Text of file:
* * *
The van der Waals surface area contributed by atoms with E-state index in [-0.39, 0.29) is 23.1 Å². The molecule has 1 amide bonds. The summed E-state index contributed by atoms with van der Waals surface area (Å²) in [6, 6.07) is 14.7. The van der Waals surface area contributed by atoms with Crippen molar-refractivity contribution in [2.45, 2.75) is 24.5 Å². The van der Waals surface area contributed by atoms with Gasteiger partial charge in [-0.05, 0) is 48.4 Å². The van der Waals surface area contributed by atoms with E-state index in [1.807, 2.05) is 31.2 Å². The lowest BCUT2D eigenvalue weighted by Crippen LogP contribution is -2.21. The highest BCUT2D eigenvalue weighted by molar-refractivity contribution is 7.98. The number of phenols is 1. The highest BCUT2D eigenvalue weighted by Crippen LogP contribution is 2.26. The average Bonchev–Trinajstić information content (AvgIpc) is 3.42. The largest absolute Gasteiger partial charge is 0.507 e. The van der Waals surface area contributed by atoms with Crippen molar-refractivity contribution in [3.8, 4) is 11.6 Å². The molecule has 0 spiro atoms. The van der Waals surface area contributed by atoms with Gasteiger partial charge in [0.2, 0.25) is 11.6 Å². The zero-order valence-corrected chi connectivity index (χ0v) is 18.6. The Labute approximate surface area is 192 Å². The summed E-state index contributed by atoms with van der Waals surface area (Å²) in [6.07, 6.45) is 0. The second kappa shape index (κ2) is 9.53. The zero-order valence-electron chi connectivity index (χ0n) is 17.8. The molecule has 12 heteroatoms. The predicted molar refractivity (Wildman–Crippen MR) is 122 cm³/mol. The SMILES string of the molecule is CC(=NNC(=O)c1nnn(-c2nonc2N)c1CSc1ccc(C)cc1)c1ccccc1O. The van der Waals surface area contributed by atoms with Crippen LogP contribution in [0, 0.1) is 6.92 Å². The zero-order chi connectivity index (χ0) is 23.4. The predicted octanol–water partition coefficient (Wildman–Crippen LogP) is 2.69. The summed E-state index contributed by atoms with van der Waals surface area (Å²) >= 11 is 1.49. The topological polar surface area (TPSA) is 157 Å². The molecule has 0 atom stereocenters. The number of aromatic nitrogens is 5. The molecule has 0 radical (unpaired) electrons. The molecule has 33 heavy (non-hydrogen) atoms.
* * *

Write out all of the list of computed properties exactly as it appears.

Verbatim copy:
The van der Waals surface area contributed by atoms with E-state index in [-0.39, 0.29) is 23.1 Å². The molecule has 1 amide bonds. The summed E-state index contributed by atoms with van der Waals surface area (Å²) in [6, 6.07) is 14.7. The van der Waals surface area contributed by atoms with Crippen molar-refractivity contribution in [2.45, 2.75) is 24.5 Å². The van der Waals surface area contributed by atoms with Gasteiger partial charge in [-0.05, 0) is 48.4 Å². The van der Waals surface area contributed by atoms with E-state index in [1.807, 2.05) is 31.2 Å². The lowest BCUT2D eigenvalue weighted by Crippen LogP contribution is -2.21. The highest BCUT2D eigenvalue weighted by molar-refractivity contribution is 7.98. The number of phenols is 1. The highest BCUT2D eigenvalue weighted by Crippen LogP contribution is 2.26. The average Bonchev–Trinajstić information content (AvgIpc) is 3.42. The largest absolute Gasteiger partial charge is 0.507 e. The van der Waals surface area contributed by atoms with Crippen molar-refractivity contribution in [3.8, 4) is 11.6 Å². The molecule has 0 spiro atoms. The van der Waals surface area contributed by atoms with Gasteiger partial charge in [0.2, 0.25) is 11.6 Å². The zero-order valence-corrected chi connectivity index (χ0v) is 18.6. The Labute approximate surface area is 192 Å². The summed E-state index contributed by atoms with van der Waals surface area (Å²) in [6.07, 6.45) is 0. The second kappa shape index (κ2) is 9.53. The zero-order valence-electron chi connectivity index (χ0n) is 17.8. The molecule has 12 heteroatoms. The predicted molar refractivity (Wildman–Crippen MR) is 122 cm³/mol. The SMILES string of the molecule is CC(=NNC(=O)c1nnn(-c2nonc2N)c1CSc1ccc(C)cc1)c1ccccc1O. The van der Waals surface area contributed by atoms with Crippen LogP contribution in [0, 0.1) is 6.92 Å². The zero-order chi connectivity index (χ0) is 23.4. The predicted octanol–water partition coefficient (Wildman–Crippen LogP) is 2.69. The summed E-state index contributed by atoms with van der Waals surface area (Å²) >= 11 is 1.49. The topological polar surface area (TPSA) is 157 Å². The molecule has 0 atom stereocenters. The number of aromatic nitrogens is 5. The molecule has 0 radical (unpaired) electrons. The molecule has 33 heavy (non-hydrogen) atoms.